Last night I watched the movie A Serious Man, which I must confess is the first Coen brothers film I’ve seen. It is powerful in its subtlety. The movie was recommended to me as a sort of “modern retelling of Job,” but in a sense it has many inversions of the Job narrative, and is all the more thought-provoking as a result.
My favorite moments were the following. First, when Arthur complains to his brother Larry that God hasn’t given him anything. It puts the rest of the movie in a different perspective. While we’ve watched the main character’s life unravel from his own point of view, from his brother’s perspective, he has it all. And this theme of seeing things from a different perspective, introduced by a young rabbi, seemed trite at the time, and yet in a sense it is the most profound affirmation in the movie, when it is articulated not as a theory put forward by a religious professional, but as a person who thinks he has lost everything finds his life is envied by one who has even less.
Another key moment was the ending, with its echoes of the appearance of God in a whirlwind at the end of Job. As the tornado approaches the school, and the doctor calls to discuss X-rays he had taken, once again our perception changes. As illness and death loom near, other issues seem to pale yet again in significance.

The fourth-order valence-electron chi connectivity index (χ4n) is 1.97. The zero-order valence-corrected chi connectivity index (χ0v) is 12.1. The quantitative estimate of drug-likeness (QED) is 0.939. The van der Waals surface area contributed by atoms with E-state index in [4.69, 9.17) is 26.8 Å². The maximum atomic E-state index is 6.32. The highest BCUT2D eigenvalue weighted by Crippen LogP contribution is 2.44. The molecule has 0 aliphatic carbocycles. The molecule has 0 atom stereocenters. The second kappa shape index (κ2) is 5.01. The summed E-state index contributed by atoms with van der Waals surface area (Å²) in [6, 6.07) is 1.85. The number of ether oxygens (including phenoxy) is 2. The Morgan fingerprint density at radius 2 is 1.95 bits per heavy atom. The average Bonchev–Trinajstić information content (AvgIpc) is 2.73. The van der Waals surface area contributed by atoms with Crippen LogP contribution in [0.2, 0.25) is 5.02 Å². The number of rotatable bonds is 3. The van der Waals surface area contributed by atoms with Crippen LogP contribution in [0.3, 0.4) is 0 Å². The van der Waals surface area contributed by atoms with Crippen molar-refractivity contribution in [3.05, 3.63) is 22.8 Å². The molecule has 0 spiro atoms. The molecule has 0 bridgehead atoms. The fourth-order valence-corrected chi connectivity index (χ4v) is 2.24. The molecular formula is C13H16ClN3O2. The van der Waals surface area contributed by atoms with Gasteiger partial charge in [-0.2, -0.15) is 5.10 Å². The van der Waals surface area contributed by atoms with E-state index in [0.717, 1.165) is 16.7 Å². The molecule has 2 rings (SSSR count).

Also poignant and significant was the theme of the Columbia Record Club running through the film, eventually resulting in a conversation in which Larry insists he “didn’t do anything” (as he had also said on other occasions in the movie), to which the record club representative replies that not doing anything is what one “does” in order to receive a given month’s selection. This was so wonderfully symbolic of other aspects of life in which “not doing anything
” is a course of action
that can lead to dire consequences.
The movie explores the relationship between religion and mystery in interesting ways, and gets its message across about the importance of perspective and perception. It is very dark comedy, if one wants to think of it as comedy at all. Somehow
Any thoughts from others who have seen it?